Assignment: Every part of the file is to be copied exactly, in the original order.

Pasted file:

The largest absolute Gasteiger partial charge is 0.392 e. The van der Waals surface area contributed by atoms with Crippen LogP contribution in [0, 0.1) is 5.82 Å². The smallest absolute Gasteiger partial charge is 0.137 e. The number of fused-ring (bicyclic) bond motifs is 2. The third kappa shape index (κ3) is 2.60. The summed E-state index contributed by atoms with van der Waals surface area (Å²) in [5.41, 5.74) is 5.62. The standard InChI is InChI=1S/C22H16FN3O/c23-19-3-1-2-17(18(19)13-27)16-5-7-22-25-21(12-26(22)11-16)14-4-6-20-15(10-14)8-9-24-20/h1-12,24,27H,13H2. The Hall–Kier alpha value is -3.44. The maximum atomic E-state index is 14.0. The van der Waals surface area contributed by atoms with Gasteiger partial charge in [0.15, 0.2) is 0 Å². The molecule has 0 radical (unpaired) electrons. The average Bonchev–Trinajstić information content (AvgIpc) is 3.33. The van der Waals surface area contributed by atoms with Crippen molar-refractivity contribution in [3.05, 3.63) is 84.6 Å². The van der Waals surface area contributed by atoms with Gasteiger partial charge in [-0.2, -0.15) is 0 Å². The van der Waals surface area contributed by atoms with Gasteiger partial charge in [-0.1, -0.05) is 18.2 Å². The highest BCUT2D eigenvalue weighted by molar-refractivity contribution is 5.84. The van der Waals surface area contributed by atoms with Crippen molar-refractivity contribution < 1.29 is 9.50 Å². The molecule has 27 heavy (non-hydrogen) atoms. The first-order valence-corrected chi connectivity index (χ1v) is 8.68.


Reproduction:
The largest absolute Gasteiger partial charge is 0.392 e. The van der Waals surface area contributed by atoms with Crippen LogP contribution in [0, 0.1) is 5.82 Å². The smallest absolute Gasteiger partial charge is 0.137 e. The number of fused-ring (bicyclic) bond motifs is 2. The third kappa shape index (κ3) is 2.60. The summed E-state index contributed by atoms with van der Waals surface area (Å²) in [5.41, 5.74) is 5.62. The standard InChI is InChI=1S/C22H16FN3O/c23-19-3-1-2-17(18(19)13-27)16-5-7-22-25-21(12-26(22)11-16)14-4-6-20-15(10-14)8-9-24-20/h1-12,24,27H,13H2. The Hall–Kier alpha value is -3.44. The maximum atomic E-state index is 14.0. The van der Waals surface area contributed by atoms with Gasteiger partial charge in [0.15, 0.2) is 0 Å². The molecule has 0 radical (unpaired) electrons. The average Bonchev–Trinajstić information content (AvgIpc) is 3.33. The van der Waals surface area contributed by atoms with Crippen molar-refractivity contribution in [3.05, 3.63) is 84.6 Å². The van der Waals surface area contributed by atoms with Gasteiger partial charge in [-0.2, -0.15) is 0 Å². The van der Waals surface area contributed by atoms with Gasteiger partial charge in [-0.1, -0.05) is 18.2 Å². The highest BCUT2D eigenvalue weighted by molar-refractivity contribution is 5.84. The van der Waals surface area contributed by atoms with Crippen molar-refractivity contribution < 1.29 is 9.50 Å². The molecule has 27 heavy (non-hydrogen) atoms. The first-order valence-corrected chi connectivity index (χ1v) is 8.68.